Free Keyword Research Tools

One reason that I am so fond of SEO – besides it general efficiency and useful properties – is the way the basics always stay the same. The niche evolves, processes change, the way we approach it differs from year to year. But the core, fundamental elements that make it SEO always remain the same. Making it a great skill to build on and update, rather than replace like so many online marketing or visibility tactics.

Keyword research is a good example. The way we utilize keywords (to discover less competitive options), include them in content and apply them to websites/blogs has changed a great deal with each new incarnation of Google. But how we find those keywords still comes down to the powerful tools we choose for the task. Thanks to high demand and the expansion of websites for the average user, there are more tools to choose from than ever before.

One thing with keyword research tools: You can never have enough of them. Each tool gives you a new insight; going from one to another lets you understand more about the content you are providing…

These are my own personal favourites, and every single one is free.

Google

Search-SpidersGoogle itself has arguably the most popular keyword research tool on the web. Considering they hold an almost global monopoly on search, this isn’t a surprise. You can do a search on one or more elements, including word/phrase, website or category. Once you have those you can choose your search parameters in the left sidebar. Those are including/excluding terms, match types (broad, exact or phrase) and saving keyword or ad group ideas.

To see trending keywords or the average Cost-Per-Click be sure to go to the show/hide columns option and select “show all”.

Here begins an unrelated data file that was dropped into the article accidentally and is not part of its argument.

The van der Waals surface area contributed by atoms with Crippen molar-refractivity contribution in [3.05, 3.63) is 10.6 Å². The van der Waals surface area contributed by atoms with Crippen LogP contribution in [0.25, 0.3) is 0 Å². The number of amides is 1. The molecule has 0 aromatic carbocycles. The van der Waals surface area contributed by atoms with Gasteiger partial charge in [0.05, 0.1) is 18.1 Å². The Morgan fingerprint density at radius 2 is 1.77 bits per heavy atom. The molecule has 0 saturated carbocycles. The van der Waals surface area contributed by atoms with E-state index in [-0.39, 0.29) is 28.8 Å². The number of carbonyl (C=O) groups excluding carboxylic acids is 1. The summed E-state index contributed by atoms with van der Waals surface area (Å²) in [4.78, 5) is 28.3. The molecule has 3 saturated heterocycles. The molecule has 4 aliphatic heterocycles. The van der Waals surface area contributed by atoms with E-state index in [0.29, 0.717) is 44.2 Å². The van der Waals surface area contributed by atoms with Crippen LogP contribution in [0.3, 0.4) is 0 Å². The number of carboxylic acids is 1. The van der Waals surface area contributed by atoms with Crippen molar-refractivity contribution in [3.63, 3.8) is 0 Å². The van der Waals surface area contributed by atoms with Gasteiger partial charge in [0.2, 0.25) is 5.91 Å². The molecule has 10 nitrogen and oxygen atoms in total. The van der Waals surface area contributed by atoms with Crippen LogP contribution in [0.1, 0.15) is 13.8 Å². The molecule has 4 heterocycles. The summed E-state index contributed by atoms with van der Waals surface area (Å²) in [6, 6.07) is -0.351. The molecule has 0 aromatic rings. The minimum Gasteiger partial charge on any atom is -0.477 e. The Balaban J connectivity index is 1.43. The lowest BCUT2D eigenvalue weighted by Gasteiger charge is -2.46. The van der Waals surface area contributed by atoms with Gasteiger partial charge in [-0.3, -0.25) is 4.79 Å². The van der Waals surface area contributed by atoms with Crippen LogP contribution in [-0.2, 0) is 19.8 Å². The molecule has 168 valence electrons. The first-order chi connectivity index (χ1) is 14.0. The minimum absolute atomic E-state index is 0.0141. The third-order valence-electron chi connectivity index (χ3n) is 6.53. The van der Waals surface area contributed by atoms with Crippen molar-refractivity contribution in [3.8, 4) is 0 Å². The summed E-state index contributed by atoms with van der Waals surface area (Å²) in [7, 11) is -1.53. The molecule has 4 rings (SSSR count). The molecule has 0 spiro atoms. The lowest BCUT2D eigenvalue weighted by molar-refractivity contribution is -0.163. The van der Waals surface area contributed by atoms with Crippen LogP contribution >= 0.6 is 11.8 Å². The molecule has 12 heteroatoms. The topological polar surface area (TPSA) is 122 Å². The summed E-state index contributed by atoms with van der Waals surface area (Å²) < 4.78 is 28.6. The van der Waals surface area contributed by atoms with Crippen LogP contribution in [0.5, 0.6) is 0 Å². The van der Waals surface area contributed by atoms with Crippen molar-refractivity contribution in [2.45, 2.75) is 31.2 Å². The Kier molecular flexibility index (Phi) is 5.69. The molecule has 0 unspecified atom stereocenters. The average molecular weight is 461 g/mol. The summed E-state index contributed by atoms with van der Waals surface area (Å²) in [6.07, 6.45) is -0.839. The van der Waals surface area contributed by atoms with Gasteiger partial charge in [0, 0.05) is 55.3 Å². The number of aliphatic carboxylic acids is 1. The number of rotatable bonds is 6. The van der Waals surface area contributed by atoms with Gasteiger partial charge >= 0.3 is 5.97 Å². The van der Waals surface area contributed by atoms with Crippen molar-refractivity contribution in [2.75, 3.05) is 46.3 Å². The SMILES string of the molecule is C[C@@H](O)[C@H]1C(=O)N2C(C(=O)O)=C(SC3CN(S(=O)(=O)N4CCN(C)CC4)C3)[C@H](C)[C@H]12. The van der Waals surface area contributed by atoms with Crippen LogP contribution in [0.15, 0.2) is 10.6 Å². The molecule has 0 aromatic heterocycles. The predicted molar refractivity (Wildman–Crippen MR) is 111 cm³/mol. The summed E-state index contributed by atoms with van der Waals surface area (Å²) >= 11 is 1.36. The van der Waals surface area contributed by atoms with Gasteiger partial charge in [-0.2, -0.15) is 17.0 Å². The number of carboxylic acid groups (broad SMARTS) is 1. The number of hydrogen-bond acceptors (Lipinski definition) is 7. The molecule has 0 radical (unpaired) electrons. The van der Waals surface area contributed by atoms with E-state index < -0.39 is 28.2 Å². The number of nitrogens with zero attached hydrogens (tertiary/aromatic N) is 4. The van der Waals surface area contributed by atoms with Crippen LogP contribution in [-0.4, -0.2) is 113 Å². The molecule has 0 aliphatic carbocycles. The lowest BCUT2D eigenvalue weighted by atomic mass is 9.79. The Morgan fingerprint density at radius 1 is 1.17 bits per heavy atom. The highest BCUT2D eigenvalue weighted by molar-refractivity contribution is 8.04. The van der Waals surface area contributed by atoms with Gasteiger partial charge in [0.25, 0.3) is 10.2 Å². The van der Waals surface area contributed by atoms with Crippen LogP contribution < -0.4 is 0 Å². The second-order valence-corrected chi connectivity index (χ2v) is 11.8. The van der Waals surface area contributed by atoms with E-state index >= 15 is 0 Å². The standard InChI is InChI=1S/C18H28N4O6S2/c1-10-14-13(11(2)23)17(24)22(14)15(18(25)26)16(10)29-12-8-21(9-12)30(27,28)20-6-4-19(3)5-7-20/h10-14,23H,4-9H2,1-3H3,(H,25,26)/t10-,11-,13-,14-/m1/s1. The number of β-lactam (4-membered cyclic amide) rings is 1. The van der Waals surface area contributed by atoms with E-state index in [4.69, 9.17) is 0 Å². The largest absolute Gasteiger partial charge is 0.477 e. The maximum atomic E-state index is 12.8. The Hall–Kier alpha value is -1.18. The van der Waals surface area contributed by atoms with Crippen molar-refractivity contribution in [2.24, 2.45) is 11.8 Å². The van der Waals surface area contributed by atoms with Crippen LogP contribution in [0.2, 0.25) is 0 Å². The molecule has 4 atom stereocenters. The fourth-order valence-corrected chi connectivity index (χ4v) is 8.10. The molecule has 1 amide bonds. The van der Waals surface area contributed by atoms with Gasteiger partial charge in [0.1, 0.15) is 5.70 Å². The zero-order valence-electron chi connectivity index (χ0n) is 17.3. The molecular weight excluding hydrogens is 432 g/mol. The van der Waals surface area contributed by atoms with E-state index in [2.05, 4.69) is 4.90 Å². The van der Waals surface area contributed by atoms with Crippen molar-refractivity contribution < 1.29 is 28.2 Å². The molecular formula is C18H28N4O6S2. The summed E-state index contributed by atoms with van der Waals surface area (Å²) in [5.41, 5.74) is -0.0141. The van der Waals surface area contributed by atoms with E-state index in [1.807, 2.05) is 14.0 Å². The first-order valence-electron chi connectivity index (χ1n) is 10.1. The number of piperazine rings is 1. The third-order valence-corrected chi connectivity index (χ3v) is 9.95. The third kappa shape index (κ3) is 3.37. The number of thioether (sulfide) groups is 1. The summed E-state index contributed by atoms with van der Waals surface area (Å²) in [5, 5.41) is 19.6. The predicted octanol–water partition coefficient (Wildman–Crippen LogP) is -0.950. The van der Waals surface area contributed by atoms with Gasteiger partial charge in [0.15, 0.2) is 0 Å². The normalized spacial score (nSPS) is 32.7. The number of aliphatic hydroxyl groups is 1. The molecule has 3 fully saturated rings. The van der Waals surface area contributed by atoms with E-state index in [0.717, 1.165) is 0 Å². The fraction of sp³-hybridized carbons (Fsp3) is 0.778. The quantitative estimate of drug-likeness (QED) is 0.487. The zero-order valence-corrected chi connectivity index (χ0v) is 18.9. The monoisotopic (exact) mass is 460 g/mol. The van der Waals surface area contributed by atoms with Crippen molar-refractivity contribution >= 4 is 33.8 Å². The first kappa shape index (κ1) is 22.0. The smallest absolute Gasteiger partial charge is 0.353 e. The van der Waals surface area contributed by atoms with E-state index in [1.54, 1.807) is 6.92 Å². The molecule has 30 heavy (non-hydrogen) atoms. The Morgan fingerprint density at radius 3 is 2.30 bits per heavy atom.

Bing

Bing

 

 

 

 

A lot of people rag on Bing as useless for SEO. I disagree; sure, it isn’t as much a focus as Google is. But it is still a helpful tool that can give you another angle on the same process. They have their own keyword research tool you should be sure to utilize. It gives you up to six months of data on organic searches, lets you research keyword history and allows you to sort through keyword ideas and suggestions through country/region or language.

WordStream

Wordstream

 

 

 

This is not a tool for short tail keywords. While it technically works, there are so many in this database that you will be flooded with results and it won’t be at all targeted. Instead, search for long tail keywords that are more specific in order to see how particular phrases are being used. This will be much more effective. You have thirty free searches available before it switches to paid results, so use them well.

Keyword Eye

Keyword Eye

 

 

 

 

 

 

Do you like tools that help you visualize data? That is what this keyword research tool is all about. Easy to read, attractive and visually inclined, you can get a quick or extensive look on various keywords with a simple search. You can also keep an eye on your competition and avoid over-saturated keywords, and find out what keywords are being used to link to your site already. They have the free version, but their paid is only five pounds per month.

SEMrush

SEM rush